Magazine article Editor & Publisher

Internet Access Business Loses Luster for Papers

Magazine article Editor & Publisher

Internet Access Business Loses Luster for Papers

Article excerpt

But marketing value and revenue stream keep InfiNet, and scores of papers, in the ISP game

Newspapers that once viewed the business of providing Internet access as a revenue source to offset the costs of online ventures are finding other pathways toward profitability.

According to an Editor & Publisher Co. survey of online activity at 329 newspapers. 18% of the papers reported revenue from Internet access services. It found 25% of newspaper sites are profitable, local advertising attracts 60% to 70% of revenues, and 26% of revenues come from classified ads.

Is providing Internet access to consumers the best way for newspapers to make money on online? Analysts say classifieds and e-commerce are better revenue sources, but some online managers say being an Internet service provider (ISP) can work in the right market.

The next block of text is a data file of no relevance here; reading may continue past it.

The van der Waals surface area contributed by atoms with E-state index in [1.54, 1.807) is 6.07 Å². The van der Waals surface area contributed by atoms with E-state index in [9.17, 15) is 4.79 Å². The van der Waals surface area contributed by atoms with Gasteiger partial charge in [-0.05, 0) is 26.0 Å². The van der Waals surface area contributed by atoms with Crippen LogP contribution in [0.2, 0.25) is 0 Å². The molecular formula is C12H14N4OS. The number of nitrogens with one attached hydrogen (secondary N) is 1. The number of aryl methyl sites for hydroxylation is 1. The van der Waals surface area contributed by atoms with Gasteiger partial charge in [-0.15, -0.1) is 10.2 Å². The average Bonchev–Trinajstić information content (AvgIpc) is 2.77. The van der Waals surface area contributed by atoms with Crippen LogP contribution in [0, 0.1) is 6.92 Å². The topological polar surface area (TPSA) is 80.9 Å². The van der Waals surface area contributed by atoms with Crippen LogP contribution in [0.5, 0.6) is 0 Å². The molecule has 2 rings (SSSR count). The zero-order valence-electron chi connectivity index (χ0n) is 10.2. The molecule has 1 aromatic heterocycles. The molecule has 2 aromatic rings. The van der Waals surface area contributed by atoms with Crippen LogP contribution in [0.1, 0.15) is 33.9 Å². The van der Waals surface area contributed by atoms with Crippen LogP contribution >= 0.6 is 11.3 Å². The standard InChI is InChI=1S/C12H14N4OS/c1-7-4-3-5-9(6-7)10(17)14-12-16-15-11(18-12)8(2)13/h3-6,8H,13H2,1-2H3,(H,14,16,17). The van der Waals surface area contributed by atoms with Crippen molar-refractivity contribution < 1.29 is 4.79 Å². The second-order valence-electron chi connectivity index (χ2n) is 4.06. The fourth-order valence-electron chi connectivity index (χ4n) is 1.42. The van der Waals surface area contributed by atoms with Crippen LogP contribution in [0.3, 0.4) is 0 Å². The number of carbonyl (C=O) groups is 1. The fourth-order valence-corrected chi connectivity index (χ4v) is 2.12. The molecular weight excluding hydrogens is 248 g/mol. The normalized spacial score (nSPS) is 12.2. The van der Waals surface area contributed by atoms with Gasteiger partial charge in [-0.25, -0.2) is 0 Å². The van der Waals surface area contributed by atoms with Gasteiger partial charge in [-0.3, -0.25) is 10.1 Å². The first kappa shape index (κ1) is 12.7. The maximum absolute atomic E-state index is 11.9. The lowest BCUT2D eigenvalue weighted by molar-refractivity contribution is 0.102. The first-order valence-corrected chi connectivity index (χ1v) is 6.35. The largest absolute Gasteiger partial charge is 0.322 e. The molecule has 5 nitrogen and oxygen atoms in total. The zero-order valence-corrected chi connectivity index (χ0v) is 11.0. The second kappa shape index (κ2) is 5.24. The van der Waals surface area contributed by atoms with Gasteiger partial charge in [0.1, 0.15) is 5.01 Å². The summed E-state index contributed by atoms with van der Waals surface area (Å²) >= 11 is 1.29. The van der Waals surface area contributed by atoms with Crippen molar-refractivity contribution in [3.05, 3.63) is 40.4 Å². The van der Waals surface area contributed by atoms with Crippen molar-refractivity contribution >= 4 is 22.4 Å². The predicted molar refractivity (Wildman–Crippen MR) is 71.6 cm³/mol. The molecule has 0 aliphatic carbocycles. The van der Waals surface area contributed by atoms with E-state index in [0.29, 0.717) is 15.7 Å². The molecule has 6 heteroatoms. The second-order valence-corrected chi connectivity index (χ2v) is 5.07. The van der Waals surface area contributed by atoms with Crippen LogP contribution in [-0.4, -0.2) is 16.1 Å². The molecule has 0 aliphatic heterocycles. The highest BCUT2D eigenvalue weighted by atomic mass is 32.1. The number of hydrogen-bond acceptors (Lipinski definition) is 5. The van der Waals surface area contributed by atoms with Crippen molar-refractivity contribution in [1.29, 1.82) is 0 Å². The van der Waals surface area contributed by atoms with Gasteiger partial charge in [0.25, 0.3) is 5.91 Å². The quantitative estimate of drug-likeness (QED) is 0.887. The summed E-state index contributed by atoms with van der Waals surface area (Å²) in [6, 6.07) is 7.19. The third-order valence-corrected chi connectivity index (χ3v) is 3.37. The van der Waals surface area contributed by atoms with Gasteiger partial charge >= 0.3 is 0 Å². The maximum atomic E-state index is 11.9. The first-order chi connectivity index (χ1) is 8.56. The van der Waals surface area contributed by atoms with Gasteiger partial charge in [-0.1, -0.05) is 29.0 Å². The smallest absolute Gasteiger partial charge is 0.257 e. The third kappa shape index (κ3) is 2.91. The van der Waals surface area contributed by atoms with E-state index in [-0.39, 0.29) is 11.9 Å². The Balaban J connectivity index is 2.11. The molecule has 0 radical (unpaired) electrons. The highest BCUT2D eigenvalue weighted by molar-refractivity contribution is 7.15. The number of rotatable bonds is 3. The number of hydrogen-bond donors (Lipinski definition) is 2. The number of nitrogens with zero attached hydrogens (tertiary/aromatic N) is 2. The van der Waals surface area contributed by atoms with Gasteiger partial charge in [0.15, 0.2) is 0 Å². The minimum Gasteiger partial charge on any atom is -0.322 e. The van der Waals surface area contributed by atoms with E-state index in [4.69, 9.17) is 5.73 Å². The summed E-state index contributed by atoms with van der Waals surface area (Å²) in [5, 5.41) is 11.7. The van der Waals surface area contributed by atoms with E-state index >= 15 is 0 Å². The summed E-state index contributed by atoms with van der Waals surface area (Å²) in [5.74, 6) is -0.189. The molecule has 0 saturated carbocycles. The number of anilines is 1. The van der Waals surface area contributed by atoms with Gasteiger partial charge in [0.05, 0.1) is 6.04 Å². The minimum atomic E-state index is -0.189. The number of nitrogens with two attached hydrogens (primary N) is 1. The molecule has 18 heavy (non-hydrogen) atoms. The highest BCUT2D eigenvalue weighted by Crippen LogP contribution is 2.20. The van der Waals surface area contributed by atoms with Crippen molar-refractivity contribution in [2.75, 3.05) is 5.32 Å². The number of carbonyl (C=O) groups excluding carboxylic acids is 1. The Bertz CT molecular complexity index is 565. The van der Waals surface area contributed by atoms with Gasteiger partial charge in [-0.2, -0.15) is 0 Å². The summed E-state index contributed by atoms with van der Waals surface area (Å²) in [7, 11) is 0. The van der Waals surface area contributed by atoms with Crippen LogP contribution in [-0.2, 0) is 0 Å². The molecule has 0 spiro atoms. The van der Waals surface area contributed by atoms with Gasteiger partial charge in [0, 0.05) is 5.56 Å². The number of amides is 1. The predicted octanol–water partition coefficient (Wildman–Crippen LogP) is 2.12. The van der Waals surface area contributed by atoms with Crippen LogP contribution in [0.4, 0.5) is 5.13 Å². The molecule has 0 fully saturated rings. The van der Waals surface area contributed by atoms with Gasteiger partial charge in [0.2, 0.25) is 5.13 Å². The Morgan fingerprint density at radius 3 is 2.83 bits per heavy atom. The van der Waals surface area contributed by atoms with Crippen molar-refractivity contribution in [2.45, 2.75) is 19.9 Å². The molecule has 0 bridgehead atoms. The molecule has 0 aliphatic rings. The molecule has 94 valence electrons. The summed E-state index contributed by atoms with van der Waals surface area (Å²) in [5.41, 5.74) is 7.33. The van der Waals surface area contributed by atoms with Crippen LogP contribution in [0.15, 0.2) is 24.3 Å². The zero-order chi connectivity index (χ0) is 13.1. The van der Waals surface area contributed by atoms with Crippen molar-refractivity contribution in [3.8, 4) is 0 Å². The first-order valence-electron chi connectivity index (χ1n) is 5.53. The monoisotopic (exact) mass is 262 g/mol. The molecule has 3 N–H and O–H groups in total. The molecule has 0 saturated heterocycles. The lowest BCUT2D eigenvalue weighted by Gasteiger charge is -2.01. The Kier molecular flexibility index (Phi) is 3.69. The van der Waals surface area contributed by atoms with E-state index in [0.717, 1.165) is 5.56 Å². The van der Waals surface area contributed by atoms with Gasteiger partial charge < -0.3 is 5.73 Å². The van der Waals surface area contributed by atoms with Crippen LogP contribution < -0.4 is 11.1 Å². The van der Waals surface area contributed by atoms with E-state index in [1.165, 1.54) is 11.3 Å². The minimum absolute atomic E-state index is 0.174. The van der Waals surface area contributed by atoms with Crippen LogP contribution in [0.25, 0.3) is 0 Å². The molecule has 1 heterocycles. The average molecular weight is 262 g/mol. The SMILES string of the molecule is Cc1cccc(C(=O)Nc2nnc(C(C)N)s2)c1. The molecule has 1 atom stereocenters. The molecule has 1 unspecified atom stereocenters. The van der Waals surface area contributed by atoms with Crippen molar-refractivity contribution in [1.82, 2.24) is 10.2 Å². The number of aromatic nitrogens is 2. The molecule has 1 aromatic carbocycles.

Patrick Keane, an analyst for the New York-based Internet research firm Jupiter Communications, says being an ISP has marketing value but offers little else.

"It's a way to get branding," Keane says. "I don't see it as being particularly lucrative."

Newspapers left the ISP business long ago. says Bill Bass, an analyst with Forrester Research Inc. in Cambridge, Mass., because "it never really did much for them. It's a business without any great economics."

Nevertheless, Norfolk, Va.-based InfiNet, formed by Landmark Communications Inc. to help newspapers subsidize Web ventures with revenue from access services, hasn't given up on the idea.

With about 65 newspaper affiliates offering Internet access to about 100,000 subscribers, up 20,000 in 1998, InfiNet still seeks to recruit the rest of the papers operated by its owners -- Knight Ridder and Gannett Co., in addition to Landmark -- says Steve Fuschetti, InfiNet's executive vice president. The company projects 1999 revenues to total $27 million.

His selling point is that newspapers get revenue from Internet access services at no cost other than marketing in the papers.

InfiNet sets up Internet access services in local markets and sells subscriptions under the newspaper's brand name. When users access the Internet, the service defaults to the newspaper's home page, "driving eyeballs to their content," Fuschetti says.

Newspapers share -- Fuschetti wouldn't give the split -- in revenues from access fees that typically run about $20 a month for unlimited access. …

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